Macenas Resort



    Mojacar and nearby towns


A natural choice because of its strategic location, this small white town has been the refuge of many civilisations through its history.

The first signs of human settlement date back to Neolithic times. It was later inhabited successively by the Phoenicians, Greeks, Romans, Barbarians and finally the Moors, until their expulsion in the 15th century. On June 12th 1488, the Moorish governor handed over the town of Mojácar and its fortress to the Catholic Kings, who, in exchange, granted it city status.

During the 19th century, Mojácar grew in wealth and population. But at the start of the 1950s, it was still poorly communicated with no running water or electricity. In the 50s and 60s  Mojácar began to open up to the outside world, thanks to the numerous intellectuals, artists and bohemians who moved to the town, captivated by its allure. In the space of a few years the town was modernised and started to gain importance as a tourist destination, although not at the expense of its old world charm.

Nearby Towns

Around Mojácar there is a cluster of coastal and inland towns and villages that still have that traditional feel about them and are well worth a visit.


This small fishing town lies at the foot of the Sierra Cabrera on the eastern fringe of the Cabo de Gata-Níjar Natural Park. The town is set out around the Castillo de San Andrés, a 16th century fortress. Carboneras retains the charm of a typically Mediterranean town and boasts excellent beaches which are ideal for relaxing or long walks. A walk from Los Algarrobicos to Mesa Roldán is a great choice.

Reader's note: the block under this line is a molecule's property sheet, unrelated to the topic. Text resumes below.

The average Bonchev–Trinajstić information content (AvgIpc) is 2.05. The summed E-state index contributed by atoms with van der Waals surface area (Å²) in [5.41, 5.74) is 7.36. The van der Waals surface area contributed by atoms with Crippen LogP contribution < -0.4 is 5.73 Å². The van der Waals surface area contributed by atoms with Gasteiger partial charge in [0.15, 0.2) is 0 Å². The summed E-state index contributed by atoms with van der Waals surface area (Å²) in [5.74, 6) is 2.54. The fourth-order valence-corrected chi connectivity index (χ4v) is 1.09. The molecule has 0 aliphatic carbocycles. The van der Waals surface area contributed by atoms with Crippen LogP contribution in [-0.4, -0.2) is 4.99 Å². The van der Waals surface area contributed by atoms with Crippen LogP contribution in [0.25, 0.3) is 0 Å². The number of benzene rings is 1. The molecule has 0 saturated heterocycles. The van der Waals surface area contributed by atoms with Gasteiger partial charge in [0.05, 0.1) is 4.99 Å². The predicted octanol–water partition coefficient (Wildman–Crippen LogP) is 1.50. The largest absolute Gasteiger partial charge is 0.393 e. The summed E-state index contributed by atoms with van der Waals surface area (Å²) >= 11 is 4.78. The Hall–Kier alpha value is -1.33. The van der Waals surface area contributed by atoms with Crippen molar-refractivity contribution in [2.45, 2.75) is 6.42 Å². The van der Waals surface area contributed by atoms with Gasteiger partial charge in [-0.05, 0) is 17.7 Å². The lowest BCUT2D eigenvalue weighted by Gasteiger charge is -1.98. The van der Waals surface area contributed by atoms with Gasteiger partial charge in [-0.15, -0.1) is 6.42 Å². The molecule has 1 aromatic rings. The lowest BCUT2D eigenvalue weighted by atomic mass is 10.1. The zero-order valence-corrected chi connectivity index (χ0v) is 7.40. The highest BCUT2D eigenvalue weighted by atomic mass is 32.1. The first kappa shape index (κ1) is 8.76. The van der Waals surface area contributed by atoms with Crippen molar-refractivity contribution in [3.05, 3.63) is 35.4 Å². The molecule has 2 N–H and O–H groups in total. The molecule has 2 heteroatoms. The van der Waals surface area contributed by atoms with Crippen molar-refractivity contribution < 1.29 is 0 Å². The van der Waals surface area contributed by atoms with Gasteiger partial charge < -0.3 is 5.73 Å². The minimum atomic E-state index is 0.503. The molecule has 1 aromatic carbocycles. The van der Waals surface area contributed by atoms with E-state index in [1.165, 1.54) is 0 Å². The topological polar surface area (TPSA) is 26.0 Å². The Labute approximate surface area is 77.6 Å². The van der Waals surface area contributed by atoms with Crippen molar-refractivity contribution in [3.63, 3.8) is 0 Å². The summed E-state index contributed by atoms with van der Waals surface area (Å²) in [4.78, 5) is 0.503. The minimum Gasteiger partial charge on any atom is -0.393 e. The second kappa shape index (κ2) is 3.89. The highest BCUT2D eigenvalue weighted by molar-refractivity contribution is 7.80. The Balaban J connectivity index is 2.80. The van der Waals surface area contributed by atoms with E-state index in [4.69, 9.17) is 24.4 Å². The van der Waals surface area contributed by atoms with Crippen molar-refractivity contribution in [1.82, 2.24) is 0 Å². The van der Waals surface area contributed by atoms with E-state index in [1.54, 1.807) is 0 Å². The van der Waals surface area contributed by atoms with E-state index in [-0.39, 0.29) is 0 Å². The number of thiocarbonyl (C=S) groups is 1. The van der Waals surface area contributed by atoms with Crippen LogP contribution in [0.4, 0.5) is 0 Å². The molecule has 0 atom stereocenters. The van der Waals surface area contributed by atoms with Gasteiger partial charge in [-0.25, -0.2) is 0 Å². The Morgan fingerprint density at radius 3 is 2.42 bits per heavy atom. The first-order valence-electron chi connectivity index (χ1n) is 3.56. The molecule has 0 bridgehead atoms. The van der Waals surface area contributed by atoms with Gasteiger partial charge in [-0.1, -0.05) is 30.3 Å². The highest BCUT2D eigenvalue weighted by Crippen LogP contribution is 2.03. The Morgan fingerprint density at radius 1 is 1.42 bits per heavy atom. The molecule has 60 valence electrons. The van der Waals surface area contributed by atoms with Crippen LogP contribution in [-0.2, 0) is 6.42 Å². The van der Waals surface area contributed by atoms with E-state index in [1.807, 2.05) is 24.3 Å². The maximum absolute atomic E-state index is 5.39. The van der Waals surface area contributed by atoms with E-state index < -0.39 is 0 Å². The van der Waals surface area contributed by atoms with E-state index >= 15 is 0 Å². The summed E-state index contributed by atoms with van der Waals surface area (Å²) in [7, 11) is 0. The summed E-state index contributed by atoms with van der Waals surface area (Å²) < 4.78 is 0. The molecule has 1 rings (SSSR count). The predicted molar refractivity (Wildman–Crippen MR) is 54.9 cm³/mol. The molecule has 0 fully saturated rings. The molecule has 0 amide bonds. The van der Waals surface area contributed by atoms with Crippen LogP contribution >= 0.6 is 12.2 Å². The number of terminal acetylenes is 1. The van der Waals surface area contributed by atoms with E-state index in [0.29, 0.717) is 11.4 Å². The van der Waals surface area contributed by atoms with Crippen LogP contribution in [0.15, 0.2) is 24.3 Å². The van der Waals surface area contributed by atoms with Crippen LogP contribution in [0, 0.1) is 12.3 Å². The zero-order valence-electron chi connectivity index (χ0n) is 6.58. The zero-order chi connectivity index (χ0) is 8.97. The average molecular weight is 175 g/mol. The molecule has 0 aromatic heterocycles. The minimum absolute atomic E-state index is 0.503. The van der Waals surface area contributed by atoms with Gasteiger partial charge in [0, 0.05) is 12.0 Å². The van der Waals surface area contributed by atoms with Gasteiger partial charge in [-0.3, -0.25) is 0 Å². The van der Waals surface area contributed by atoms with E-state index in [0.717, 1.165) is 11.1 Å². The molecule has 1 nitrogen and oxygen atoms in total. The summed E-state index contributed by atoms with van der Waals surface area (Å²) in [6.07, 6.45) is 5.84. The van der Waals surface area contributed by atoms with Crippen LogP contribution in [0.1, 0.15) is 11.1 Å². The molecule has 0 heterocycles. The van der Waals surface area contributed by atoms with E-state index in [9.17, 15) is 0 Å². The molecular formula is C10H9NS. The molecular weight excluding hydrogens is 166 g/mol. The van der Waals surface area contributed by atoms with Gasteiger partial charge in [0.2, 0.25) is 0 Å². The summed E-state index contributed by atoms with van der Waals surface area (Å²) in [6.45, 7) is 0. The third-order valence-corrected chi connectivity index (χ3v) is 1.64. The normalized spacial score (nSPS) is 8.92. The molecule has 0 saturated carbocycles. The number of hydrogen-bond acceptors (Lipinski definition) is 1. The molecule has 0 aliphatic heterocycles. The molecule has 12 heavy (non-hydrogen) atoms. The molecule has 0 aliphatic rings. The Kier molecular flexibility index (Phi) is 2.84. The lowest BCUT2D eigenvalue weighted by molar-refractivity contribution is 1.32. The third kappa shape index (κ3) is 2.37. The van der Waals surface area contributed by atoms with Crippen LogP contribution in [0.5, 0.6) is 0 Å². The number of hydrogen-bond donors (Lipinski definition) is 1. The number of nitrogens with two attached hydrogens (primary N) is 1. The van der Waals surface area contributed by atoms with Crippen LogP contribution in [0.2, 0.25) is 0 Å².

El Sopalmo

As you go along the coast from Carboneras towards Mojácar, El Sopalmo is one of the most spectacular sights on the Almeria coast. In the 19th century this was where iron from the Sierra Cabrera used to be mined. Ore was transported to Playa Macenas, where it was loaded onto ships for export. Today, it is renowned amongst visitors for its unspoilt beaches, mountains and desert-like scenery.


Once a typical seafaring town, today it is a bustling holiday destination because of its beautiful Blue Flag beaches and the variety of services on offer, including its marina. The Monument to the Fisherman on the marine parade is a homage to the fishermen who founded Garrucha.


Located slightly further inland, this town is home to El Argas, one of the most important archaeological sites in the province with relics from the Bronze Age. The remains of the fortified settlement show signs of early urban development. A must for those interested in prehistoric civilisation.


This town has a rich historical heritage with monuments such as the fortified church of Nuestra  Señora de la Encarnación, the Virgen de las Huertas sanctuary and, the heart of the town, the Plaza Mayor. The Town Hall is home to one of Andalusias best historical archives, as well as the Ethnographical and Archaeological Museum. Vera also boasts 6km of beaches, several of which are naturist.


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